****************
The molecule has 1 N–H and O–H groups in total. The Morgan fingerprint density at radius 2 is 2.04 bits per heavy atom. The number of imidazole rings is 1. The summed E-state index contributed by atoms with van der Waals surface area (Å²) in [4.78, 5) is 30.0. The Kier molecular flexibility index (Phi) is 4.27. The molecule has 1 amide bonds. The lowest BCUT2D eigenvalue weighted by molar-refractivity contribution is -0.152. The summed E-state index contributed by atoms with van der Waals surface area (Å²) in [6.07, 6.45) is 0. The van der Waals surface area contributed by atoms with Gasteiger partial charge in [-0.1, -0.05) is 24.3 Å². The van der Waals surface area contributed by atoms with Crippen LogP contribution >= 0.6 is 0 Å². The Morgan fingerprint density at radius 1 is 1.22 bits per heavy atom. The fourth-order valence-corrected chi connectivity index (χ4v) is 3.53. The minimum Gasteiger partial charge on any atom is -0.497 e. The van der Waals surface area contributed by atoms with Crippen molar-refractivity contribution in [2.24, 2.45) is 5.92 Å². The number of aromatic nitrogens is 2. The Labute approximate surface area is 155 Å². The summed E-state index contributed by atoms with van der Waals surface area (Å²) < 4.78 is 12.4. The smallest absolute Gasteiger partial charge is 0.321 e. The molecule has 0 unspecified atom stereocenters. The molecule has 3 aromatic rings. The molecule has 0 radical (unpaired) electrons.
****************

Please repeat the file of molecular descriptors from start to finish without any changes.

The molecule has 1 N–H and O–H groups in total. The Morgan fingerprint density at radius 2 is 2.04 bits per heavy atom. The number of imidazole rings is 1. The summed E-state index contributed by atoms with van der Waals surface area (Å²) in [4.78, 5) is 30.0. The Kier molecular flexibility index (Phi) is 4.27. The molecule has 1 amide bonds. The lowest BCUT2D eigenvalue weighted by molar-refractivity contribution is -0.152. The summed E-state index contributed by atoms with van der Waals surface area (Å²) in [6.07, 6.45) is 0. The van der Waals surface area contributed by atoms with Gasteiger partial charge in [-0.1, -0.05) is 24.3 Å². The van der Waals surface area contributed by atoms with Crippen LogP contribution >= 0.6 is 0 Å². The Morgan fingerprint density at radius 1 is 1.22 bits per heavy atom. The fourth-order valence-corrected chi connectivity index (χ4v) is 3.53. The minimum Gasteiger partial charge on any atom is -0.497 e. The van der Waals surface area contributed by atoms with Crippen molar-refractivity contribution in [2.24, 2.45) is 5.92 Å². The number of aromatic nitrogens is 2. The Labute approximate surface area is 155 Å². The summed E-state index contributed by atoms with van der Waals surface area (Å²) < 4.78 is 12.4. The smallest absolute Gasteiger partial charge is 0.321 e. The molecule has 0 unspecified atom stereocenters. The molecule has 3 aromatic rings. The molecule has 0 radical (unpaired) electrons.